FIG. 7 is a generalized flow diagram illustrating the methodology and structural flow for a specific embodiment of the store and forward repeater transceiver operation which illustrates the operation of NID transceivers when operating as repeaters in cases where messages are passed through the network with the use of intermediate addresses. The sequence of operations in the situation where a message packet must transfer through an intermediate address NID to reach a desired destination NID which is beyond direct access range is shown beginning at block 480 of FIG. 7. There are also dedicated repeater NIDs which have no terminal or output device connected to them. These are a special case of the standard NID acting as an intermediate and, as such, are also described with reference to FIG. 7.
After data entry at 480, the message packet is compared to the destination address with the neighborhood table and where not found, the desired destination address in the network table of the neighboring direct access destination addresses, the search is made for the desired destination address by looking up the destination NID address in the intermediate address table as shown at 482 and 484. If this search results in a match, the origin NID will place this intermediate address in the field reserved for the intermediate address as indicated at 486 along with the final addresses and group requests. A test packet is then formed to ask the intermediate address NID if the destination NID is available for grouping with it at indicated at 488 and also to verify end to end linkage by preparing a second test packet for transmission to the ultimate destination node. Once received by the intermediate NID after transmission as indicated at 494, an error check is performed as indicated at block 496. Assuming that the test packet is error free, it is temporarily stored as indicated at 498 and in the intermediate NID while the intermediate address is converted to a destination address for the second hop transmission as indicated at block 500. Assuming that error-free delivery, and that the request to group is acknowledged, an acknowledge signal is returned via the intermediate node to tell the original node that the route between the three nodes is established as illustrated by blocks 502, 504 and 506. Subsequently, the regular message data can begin to flow across the connection. At this point, the standard sequence as described in the flow charts of FIGS. 1-5 is followed. The only special feature is the temporary storage and address manipulation at the intermediate NID following each origin to intermediate NID transfer. The process continues until the origin buffer is depleted as shown at block 508 after which process control returns to monitoring the channel as shown at 510. In the case of a dedicated repeater NID, a periodically timed test packet is sent out during periods of inactivity on the channel which are detected by monitoring the channel for idle condition as shown at blocks 490 and 492. Thus, the repeater NID refreshes its presence in the neighboring NID network tables in case the dedicated repeater remains inactive for relatively long periods.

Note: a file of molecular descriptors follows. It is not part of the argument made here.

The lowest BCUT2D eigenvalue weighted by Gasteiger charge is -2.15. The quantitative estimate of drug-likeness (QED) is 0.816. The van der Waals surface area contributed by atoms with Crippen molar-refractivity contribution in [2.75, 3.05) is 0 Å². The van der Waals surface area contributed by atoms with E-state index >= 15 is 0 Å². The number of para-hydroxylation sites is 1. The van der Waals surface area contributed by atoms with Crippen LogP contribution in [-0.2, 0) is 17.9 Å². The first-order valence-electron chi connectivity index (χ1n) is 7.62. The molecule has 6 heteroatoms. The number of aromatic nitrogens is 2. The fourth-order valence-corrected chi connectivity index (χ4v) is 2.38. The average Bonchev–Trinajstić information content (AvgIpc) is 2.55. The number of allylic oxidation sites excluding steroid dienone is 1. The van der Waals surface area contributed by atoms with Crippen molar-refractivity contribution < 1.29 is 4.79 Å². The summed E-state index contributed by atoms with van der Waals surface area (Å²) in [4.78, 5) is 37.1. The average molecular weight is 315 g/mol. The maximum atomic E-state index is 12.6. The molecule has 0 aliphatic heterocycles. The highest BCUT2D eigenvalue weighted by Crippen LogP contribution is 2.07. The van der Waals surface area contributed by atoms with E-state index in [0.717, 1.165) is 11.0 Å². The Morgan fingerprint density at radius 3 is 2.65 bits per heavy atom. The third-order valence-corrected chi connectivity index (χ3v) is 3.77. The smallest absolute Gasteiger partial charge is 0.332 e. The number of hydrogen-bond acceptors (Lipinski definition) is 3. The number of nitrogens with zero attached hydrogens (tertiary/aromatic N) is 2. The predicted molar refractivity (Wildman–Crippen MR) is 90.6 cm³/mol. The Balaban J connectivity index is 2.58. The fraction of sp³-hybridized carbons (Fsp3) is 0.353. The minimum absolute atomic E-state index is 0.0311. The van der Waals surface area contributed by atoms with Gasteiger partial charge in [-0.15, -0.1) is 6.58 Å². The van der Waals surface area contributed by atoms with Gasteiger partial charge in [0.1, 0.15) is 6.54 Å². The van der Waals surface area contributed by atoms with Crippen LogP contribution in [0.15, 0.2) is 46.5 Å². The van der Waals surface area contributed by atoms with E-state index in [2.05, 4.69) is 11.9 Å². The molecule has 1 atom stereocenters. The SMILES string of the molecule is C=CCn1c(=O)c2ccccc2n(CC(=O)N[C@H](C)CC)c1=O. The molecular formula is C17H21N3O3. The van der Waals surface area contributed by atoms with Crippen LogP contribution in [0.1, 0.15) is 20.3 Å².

Referring now to FIG. 8 there is shown a generalized flow diagram illustrating the methodology and structural flow for error control processing at each NID. The error control process is performed on every incoming message packet and begins, as shown at block 502, with detection of the asynchronous message packet. Once the asynchronous data is received, a CRC/check sum error check is performed, as indicated at block 522, and if an error is detected, a test is made to determine if the total number of errors sensed in the packet is more than a predetermined number of errors, as shown at blocks 524 and 526. Depending upon the total number of errors sensed in the packet, the data is corrected locally, as illustrated at block 528. If the number of errors exceeds the predetermined number (e.g., the number of errors which if reached dictates excessive time to correct), the no NAK signal is sent back to the origin node to induce a packet retransmission, as shown at block 538. The packet sequence number test is performed if errors are not detected, as illustrated by block 532, to ensure correct ordering of consecutive message packets. The data within the control field contains an order number representing the current message packet count. Once received, the NID updates its counter to compare against the next packet received, as shown at block 532 and as illustrated at block 534, an acknowledge is sent to the origin NID address.
Specific embodiments of the novel infrared communication system according to the invention has been described for the purposes for illustrating the manner in which the invention may be made and used. It should be understood that implementation of other variations and modifications of the invention in its various aspects will be apparent to those skilled in the art and that the invention is not limited by the specific embodiments described. It is therefore contemplated to cover the present invention any and all modifications, variations or equivalents that fall within the spirit and scope of with the basic underlying principles disclosed and claimed herein.
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|U.S. Classification||398/118, 398/128, 398/173, 398/1, 398/54, 398/58|
|Cooperative Classification||H04B10/40, H04B10/1149|
|Apr 7, 1988||AS||Assignment|